Ultraprocessed foods linked to cancer and early death, studies find


Ultra-processed foods include prepackaged soups, sauces, frozen pizzas, ready meals, and pleasure foods such as hot dogs, sausages, French fries, sodas, store-bought cookies, cakes, candies, donuts, ice cream, and more.

“Literally hundreds of studies link ultra-processed foods to obesity, cancer, cardiovascular disease, and overall mortality,” said Marion Nestle, Paulette Goddard professor emeritus of nutrition, food studies and public health at New York University and author of numerous books on food politics and marketing. , including “Soda Politics: Taking on Big Soda (and Winning)” from 2015.

“These two studies continue the consistency: ultra-processed foods are unequivocally associated with an increased risk of chronic disease,” said Nestle, who was not involved in either study.

The US-based study examined the diets of more than 200,000 men and women for up to 28 years and found a link between ultra-processed foods and colorectal cancer – the third most diagnosed cancer in the US – in men, but not women.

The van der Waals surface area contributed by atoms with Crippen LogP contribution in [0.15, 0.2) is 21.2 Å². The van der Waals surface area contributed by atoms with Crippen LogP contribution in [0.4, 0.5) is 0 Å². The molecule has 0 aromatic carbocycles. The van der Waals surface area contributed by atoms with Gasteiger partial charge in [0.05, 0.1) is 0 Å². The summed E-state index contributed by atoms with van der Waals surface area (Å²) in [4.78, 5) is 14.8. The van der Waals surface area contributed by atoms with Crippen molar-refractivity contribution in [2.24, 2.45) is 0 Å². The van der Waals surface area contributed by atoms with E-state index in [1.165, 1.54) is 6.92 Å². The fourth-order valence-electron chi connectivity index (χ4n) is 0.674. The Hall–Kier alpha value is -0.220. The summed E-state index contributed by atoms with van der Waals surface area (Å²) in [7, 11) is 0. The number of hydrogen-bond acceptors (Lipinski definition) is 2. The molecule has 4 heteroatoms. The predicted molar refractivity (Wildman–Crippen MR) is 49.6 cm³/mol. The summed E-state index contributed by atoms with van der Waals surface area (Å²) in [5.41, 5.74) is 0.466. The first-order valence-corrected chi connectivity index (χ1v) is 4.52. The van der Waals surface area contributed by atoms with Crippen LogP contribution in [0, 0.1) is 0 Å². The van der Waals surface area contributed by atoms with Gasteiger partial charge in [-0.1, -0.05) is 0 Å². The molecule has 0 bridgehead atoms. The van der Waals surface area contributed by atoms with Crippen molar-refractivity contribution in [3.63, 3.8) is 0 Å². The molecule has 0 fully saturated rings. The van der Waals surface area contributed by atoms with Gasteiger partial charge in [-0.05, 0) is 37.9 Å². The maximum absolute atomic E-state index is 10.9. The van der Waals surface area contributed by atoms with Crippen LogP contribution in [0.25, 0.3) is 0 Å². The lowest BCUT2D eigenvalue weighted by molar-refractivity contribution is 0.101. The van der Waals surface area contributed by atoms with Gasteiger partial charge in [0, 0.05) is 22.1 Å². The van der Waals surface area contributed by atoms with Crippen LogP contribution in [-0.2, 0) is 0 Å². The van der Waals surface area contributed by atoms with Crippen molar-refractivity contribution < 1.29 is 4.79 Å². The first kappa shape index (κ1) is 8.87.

According to the World Health Organization, the American Cancer Society and the American Institute for Cancer Research.

However, the new study found that all types of ultra-processed foods played a role to some degree.

“We found that men in the highest quintile of ultra-processed food consumption, compared to those in the lowest quintile, had a 29% higher risk of developing colorectal cancer,” said co-senior author Fang Fang Zhang, a cancer epidemiologist and president of the department of nutritional epidemiology and data science at the Friedman School of Nutrition Science and Policy at Tufts University in Boston.

That association persisted even after researchers took into account a person’s body mass index, or nutritional quality.

Why didn’t the new study find the same colorectal cancer risk in women?

“Reasons for such a sex difference are still unknown, but could be the different roles that obesity, sex hormones and metabolic hormones play in men versus women,” Zhang said.